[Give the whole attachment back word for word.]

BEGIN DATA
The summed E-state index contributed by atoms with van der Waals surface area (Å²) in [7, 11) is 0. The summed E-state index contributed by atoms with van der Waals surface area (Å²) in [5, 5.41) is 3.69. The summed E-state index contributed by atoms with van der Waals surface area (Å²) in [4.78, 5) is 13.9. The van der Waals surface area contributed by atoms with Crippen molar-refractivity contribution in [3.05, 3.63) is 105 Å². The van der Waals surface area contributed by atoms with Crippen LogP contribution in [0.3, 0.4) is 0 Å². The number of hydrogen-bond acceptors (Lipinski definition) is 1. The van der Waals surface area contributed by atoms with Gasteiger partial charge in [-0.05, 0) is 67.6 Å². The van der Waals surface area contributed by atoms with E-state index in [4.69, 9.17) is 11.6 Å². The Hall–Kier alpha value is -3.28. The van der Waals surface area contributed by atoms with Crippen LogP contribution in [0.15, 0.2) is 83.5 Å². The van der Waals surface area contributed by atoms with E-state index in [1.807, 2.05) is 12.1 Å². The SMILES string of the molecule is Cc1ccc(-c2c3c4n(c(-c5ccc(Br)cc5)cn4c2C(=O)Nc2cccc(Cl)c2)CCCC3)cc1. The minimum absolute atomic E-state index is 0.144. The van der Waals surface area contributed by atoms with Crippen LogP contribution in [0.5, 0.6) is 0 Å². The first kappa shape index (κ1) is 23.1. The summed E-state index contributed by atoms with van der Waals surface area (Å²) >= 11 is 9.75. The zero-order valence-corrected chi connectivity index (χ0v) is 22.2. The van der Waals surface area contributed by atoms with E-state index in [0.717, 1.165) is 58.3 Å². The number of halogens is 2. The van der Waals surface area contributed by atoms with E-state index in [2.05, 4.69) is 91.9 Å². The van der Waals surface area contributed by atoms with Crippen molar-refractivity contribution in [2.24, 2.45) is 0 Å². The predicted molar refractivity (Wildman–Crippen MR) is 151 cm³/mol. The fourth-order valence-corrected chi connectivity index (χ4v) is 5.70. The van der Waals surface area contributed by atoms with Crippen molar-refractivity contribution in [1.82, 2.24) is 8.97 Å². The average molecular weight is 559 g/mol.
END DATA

The summed E-state index contributed by atoms with van der Waals surface area (Å²) in [7, 11) is 0. The summed E-state index contributed by atoms with van der Waals surface area (Å²) in [5, 5.41) is 3.69. The summed E-state index contributed by atoms with van der Waals surface area (Å²) in [4.78, 5) is 13.9. The van der Waals surface area contributed by atoms with Crippen molar-refractivity contribution in [3.05, 3.63) is 105 Å². The van der Waals surface area contributed by atoms with Crippen LogP contribution in [0.3, 0.4) is 0 Å². The number of hydrogen-bond acceptors (Lipinski definition) is 1. The van der Waals surface area contributed by atoms with Gasteiger partial charge in [-0.05, 0) is 67.6 Å². The van der Waals surface area contributed by atoms with E-state index in [4.69, 9.17) is 11.6 Å². The Hall–Kier alpha value is -3.28. The van der Waals surface area contributed by atoms with Crippen LogP contribution in [0.15, 0.2) is 83.5 Å². The van der Waals surface area contributed by atoms with E-state index in [1.807, 2.05) is 12.1 Å². The SMILES string of the molecule is Cc1ccc(-c2c3c4n(c(-c5ccc(Br)cc5)cn4c2C(=O)Nc2cccc(Cl)c2)CCCC3)cc1. The minimum absolute atomic E-state index is 0.144. The van der Waals surface area contributed by atoms with Crippen LogP contribution in [0.5, 0.6) is 0 Å². The first kappa shape index (κ1) is 23.1. The summed E-state index contributed by atoms with van der Waals surface area (Å²) >= 11 is 9.75. The zero-order valence-corrected chi connectivity index (χ0v) is 22.2. The van der Waals surface area contributed by atoms with E-state index in [0.717, 1.165) is 58.3 Å². The number of halogens is 2. The van der Waals surface area contributed by atoms with E-state index in [2.05, 4.69) is 91.9 Å². The van der Waals surface area contributed by atoms with Crippen molar-refractivity contribution in [2.24, 2.45) is 0 Å². The predicted molar refractivity (Wildman–Crippen MR) is 151 cm³/mol. The fourth-order valence-corrected chi connectivity index (χ4v) is 5.70. The van der Waals surface area contributed by atoms with Crippen molar-refractivity contribution in [1.82, 2.24) is 8.97 Å². The average molecular weight is 559 g/mol.